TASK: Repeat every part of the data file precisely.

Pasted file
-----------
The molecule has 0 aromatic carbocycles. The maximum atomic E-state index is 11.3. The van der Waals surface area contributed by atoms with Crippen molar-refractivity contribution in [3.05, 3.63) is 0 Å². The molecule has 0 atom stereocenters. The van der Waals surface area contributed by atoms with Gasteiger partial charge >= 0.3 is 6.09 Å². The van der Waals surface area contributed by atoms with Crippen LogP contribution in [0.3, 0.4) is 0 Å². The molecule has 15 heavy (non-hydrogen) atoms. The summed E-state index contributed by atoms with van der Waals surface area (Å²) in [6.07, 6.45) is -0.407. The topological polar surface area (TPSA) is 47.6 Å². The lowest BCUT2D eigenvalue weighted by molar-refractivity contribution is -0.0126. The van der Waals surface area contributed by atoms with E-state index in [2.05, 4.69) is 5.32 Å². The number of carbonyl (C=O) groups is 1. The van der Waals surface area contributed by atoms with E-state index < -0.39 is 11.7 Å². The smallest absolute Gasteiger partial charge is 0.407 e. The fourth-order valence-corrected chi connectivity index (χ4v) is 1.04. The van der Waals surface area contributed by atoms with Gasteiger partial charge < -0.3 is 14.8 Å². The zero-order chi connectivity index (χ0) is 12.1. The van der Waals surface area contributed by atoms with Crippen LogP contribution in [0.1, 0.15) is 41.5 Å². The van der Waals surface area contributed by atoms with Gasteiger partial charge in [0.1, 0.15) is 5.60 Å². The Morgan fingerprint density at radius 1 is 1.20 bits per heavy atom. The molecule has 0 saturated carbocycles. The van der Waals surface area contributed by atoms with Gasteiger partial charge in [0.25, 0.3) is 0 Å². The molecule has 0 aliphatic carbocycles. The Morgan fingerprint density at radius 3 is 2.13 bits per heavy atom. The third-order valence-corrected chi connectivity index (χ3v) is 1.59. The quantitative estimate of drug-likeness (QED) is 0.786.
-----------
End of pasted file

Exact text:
The molecule has 0 aromatic carbocycles. The maximum atomic E-state index is 11.3. The van der Waals surface area contributed by atoms with Crippen molar-refractivity contribution in [3.05, 3.63) is 0 Å². The molecule has 0 atom stereocenters. The van der Waals surface area contributed by atoms with Gasteiger partial charge >= 0.3 is 6.09 Å². The van der Waals surface area contributed by atoms with Crippen LogP contribution in [0.3, 0.4) is 0 Å². The molecule has 15 heavy (non-hydrogen) atoms. The summed E-state index contributed by atoms with van der Waals surface area (Å²) in [6.07, 6.45) is -0.407. The topological polar surface area (TPSA) is 47.6 Å². The lowest BCUT2D eigenvalue weighted by molar-refractivity contribution is -0.0126. The van der Waals surface area contributed by atoms with E-state index in [2.05, 4.69) is 5.32 Å². The number of carbonyl (C=O) groups is 1. The van der Waals surface area contributed by atoms with E-state index < -0.39 is 11.7 Å². The smallest absolute Gasteiger partial charge is 0.407 e. The fourth-order valence-corrected chi connectivity index (χ4v) is 1.04. The van der Waals surface area contributed by atoms with Gasteiger partial charge < -0.3 is 14.8 Å². The zero-order chi connectivity index (χ0) is 12.1. The van der Waals surface area contributed by atoms with Crippen LogP contribution in [0.1, 0.15) is 41.5 Å². The van der Waals surface area contributed by atoms with Gasteiger partial charge in [0.1, 0.15) is 5.60 Å². The Morgan fingerprint density at radius 1 is 1.20 bits per heavy atom. The molecule has 0 saturated carbocycles. The van der Waals surface area contributed by atoms with Gasteiger partial charge in [0.25, 0.3) is 0 Å². The molecule has 0 aliphatic carbocycles. The Morgan fingerprint density at radius 3 is 2.13 bits per heavy atom. The third-order valence-corrected chi connectivity index (χ3v) is 1.59. The quantitative estimate of drug-likeness (QED) is 0.786.